Tina Ulman 7:43
my name is Tina Allman. I am the co founder and the President of the Chamber of cannabis, and the director of brands for the source dispensaries here in Nevada. And I am here at mjbizcon representing both companies trying to meet some new folks. Get them integrated into the market. Let them know who we are chamber that is, and yeah, just trying to change the world one doobie at a time.
Shayda Torabi 8:04
Hell yeah, I love that I love doobies. All around, right, like I'm at that conference. What I want to kick off with for you is obviously any of the listeners to frame we are in Nevada. So you representing not only just kind of being here at the conference, I definitely want to touch on some of the things we've observed, kind of being a part of organizations and opportunities to kind of commute and not commute but congregation say and create community with the industry. But also want to address what cannabis has been like in Nevada, what your observation has been as the state has continued to open up and just give us a pulse of like, I mean, I think most people realize like, weed is legal recreationally, you can now fly in and go to a dispensary pretty relatively close off the strip. But from what I've observed as having friends in the industry here as well. There are certain rules around how close a dispensary can be to a casino and consuming on premise and things like that. So just kind of anything that comes to mind that you can share about the market here, I think really relevant for people to understand.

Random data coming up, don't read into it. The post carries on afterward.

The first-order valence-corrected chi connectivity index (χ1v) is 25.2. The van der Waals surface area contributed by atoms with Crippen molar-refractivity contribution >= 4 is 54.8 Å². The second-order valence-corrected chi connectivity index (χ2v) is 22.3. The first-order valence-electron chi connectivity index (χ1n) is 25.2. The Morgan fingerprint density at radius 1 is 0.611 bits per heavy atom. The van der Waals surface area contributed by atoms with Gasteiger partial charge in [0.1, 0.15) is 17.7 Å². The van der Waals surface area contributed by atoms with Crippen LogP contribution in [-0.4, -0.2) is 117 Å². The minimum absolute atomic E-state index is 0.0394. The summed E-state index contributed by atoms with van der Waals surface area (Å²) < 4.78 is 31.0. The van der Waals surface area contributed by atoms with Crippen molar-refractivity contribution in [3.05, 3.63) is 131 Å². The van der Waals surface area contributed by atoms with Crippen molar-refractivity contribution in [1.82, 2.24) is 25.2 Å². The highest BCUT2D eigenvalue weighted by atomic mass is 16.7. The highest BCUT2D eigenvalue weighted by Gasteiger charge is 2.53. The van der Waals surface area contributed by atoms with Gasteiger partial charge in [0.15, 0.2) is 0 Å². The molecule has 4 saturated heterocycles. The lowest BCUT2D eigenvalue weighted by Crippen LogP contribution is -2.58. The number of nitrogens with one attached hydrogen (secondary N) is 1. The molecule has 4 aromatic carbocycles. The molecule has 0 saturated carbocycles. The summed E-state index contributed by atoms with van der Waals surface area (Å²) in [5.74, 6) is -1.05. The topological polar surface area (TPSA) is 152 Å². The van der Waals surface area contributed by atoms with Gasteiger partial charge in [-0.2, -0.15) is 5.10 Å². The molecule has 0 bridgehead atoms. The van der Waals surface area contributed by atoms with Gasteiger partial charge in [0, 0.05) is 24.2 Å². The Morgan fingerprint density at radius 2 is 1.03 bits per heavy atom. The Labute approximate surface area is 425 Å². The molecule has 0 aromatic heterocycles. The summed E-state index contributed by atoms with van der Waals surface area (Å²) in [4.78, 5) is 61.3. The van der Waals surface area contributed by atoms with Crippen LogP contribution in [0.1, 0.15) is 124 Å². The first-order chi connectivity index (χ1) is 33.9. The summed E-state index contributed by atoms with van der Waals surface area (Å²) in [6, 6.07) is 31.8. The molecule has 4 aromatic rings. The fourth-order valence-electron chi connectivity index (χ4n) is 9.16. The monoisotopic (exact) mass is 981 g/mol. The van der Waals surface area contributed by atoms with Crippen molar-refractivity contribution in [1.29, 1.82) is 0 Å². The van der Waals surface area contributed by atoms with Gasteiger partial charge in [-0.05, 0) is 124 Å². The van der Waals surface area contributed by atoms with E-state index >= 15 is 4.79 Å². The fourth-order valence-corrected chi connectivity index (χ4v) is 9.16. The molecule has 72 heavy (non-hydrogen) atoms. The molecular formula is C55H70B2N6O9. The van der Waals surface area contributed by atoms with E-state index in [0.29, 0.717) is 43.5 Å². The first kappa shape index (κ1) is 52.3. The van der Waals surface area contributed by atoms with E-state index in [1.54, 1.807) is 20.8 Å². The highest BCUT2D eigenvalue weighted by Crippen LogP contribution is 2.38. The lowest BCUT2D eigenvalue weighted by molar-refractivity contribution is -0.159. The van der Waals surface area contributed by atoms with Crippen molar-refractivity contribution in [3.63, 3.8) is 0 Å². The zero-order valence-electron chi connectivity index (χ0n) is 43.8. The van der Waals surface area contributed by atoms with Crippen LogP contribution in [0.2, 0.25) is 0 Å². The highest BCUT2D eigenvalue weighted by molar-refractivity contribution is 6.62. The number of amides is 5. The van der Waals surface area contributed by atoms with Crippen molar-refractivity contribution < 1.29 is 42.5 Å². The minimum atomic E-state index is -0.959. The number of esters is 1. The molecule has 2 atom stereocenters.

Tina Ulman 9:04
Absolutely. So I've been consumer for 15 years, I went to unlv lived here for a total of about 12 years, worked in hospitality as a sales and marketing executive for a large corporation and moved back when Nevada became recreationally legal. So it was medically legal. And then we were able to pass it in 2016 for 21 and above. And I knew immediately this is where I want to be so starting my journey with old pal as the brand manager so overseeing the market here and really created such a powerful brand that was a cultural changing machine, setting the bar for people who really want to help promote conscientious capitalism and recognize our privilege to be in this space. So once I got that encouragement from old pal I ran with it and really tried to create a space where people feel welcome. They feel a part of something. They understand the respect for this plant, they understand our opportunity to create one of the most thriving inclusive and conscientious markets in the United States. And from that, over the last three years, we've created a coalition of over about 200 people, 40 businesses, who all want to push cannabis commerce forward much more inclusively. So it's kind of how we came to the chamber, we saw a void in the market for a strong business Trade Organization, whose members and leaders were also working in the organization, anywhere from an owner to an executive, to a leader, that's customer facing professionals in the industry who want to get stuff done, and really have had that probably this vision, some of us since junior high.
Shayda Torabi 10:37
Like, finally, my dreams of being in cannabis illegally are like coming through,
Tina Ulman 10:41